A new imaging technology forecasts the likelihood of recurrence.
Outcomes after prostate cancer surgery can vary: in some men the cancer never returns, while in others it does. Doctors try to gauge the odds of recurrence by evaluating certain types of clinical information. For instance, if a man’s biopsy results reveal highly aggressive cancer, then recurrence is more likely. Very high or rapidly increasing levels of prostate specific antigen (PSA) before surgery are also associated with worse outcomes.
Researchers are working hard to develop even better tools for identifying which men could benefit from additional therapy or closer monitoring. Genetic tests are helping with these risk-based classifications, and so are new types of medical imaging.
In December, scientists at Stanford University reported promising findings with a new technology that lights up prostate tumors on specialized imaging scans. The approach relies on a minimally-radioactive tracer that travels the body hunting for cancer cells. Called 68Ga-PSMA-11, and delivered intravenously, the tracer binds exclusively with a protein called prostate- specific membrane antigen (PSMA). Prostate cancer cells contain far more of this protein on their surfaces than normal prostate cells do. Tumors flagged by 68Ga-PSMA-11 show up on an imaging scan like lit matches in a dark room. Doctors are already using PSMA scans to diagnose early metastatic cancer, and the tracer can also be used to ferry drugs directly into malignant tumors.
Research methodology and results
For this research, the Stanford team wanted to know if the scanning technology would predict prostate cancer recurrence after initial treatment. The researchers enrolled 73 men with intermediate or high-risk features on tumor biopsies, and gave them each a dose of 68Ga-PSMA-11. Then they measured how much of the tracer was taken up by the prostate, as well as any bits of cancer that were potentially spreading in the body. Following that, the men had their prostates taken out.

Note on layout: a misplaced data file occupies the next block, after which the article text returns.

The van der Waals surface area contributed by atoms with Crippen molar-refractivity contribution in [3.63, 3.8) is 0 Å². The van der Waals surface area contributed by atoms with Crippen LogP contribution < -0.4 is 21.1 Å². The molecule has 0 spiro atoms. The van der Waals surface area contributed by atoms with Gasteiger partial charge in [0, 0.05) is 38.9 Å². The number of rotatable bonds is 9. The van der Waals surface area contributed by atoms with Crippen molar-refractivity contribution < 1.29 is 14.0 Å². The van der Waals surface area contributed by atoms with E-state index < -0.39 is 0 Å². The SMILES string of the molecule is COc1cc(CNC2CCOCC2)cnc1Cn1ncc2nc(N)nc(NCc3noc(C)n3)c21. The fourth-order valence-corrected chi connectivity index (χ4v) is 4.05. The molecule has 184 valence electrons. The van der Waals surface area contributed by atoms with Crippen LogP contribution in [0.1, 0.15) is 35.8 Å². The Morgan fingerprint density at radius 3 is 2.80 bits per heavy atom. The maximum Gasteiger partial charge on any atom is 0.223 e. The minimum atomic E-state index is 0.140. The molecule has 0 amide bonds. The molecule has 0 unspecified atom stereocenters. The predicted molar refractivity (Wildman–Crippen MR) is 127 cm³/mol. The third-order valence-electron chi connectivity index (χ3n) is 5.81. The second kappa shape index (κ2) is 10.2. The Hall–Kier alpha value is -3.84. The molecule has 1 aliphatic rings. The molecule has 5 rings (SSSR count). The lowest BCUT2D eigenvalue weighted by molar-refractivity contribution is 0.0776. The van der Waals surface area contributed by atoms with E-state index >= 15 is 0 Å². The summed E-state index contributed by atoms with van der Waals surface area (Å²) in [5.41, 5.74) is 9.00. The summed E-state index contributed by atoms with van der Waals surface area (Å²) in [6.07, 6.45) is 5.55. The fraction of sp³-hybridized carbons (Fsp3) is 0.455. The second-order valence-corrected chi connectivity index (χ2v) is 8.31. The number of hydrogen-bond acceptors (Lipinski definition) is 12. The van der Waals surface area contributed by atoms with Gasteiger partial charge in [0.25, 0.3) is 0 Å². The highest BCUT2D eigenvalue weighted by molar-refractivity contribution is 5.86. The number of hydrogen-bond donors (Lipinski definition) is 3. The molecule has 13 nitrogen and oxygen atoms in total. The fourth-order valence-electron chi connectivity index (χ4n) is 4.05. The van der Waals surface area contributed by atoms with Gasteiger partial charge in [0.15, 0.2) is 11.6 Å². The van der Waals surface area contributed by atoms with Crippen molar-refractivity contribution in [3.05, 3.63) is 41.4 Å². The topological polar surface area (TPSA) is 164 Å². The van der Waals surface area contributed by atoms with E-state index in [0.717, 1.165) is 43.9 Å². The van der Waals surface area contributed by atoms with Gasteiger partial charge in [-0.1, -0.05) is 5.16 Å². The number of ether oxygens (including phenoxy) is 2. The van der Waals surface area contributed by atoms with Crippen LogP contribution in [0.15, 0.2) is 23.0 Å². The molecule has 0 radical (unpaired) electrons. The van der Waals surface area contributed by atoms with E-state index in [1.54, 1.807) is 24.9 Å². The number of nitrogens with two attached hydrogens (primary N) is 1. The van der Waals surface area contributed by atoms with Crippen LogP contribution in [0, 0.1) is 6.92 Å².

Cancer recurrence was assessed by evaluating changes in PSA levels. The levels should fall to zero if a man’s prostate has been removed, so continued elevations or a sudden spike in PSA after surgery indicate that cancer still lurks in the body. This type of recurrence is called biochemical failure.
The men were followed for roughly three years. According to the final results, men with lower tracer uptake values before surgery fared better over time than men who had higher uptake values. The men with lower tracer uptake values avoided biochemical failure for at least two years after their operations. Conversely, men with the highest tracer uptake values and/or PSMA-detected metastases prior to surgery were more likely to experience biochemical failure during the study period.
Commentary from experts
“We found that the information we could get from PSMA scanning in patients with newly-diagnosed prostate cancer before surgery was at least as reliable and useful as other information from biopsy, PSA levels, or clinical exam for predicting how patients would do after surgery or other treatment,” says Farshad Moradi, a radiologist at Stanford who co-authored the study. “The information from PSMA scans can help patients and their doctors to make more informed and better decisions about treatment options and follow-up, which we hope will also improve long-term outcomes.”
“This study adds to the excitement over PSMA scans, and how they can be used to predict prostate cancer outcomes,” adds Dr. Marc B. Garnick, the Gorman Brothers Professor of Medicine at Harvard Medical School and Beth Israel Deaconess Medical Center. “Many improvements enabled by PSMA are positively influencing the management of prostate cancer and the follow-up of patients after they are diagnosed and treated, and this study further illustrates the value of this important technology.”
About the Author
Charlie Schmidt, Editor, Harvard Medical School Annual Report on Prostate Diseases
Charlie Schmidt is an award-winning freelance science writer based in Portland, Maine. In addition to writing for Harvard Health Publishing, Charlie has written for Science magazine, the Journal of the National Cancer Institute, Environmental Health Perspectives, … See Full Bio View all posts by Charlie Schmidt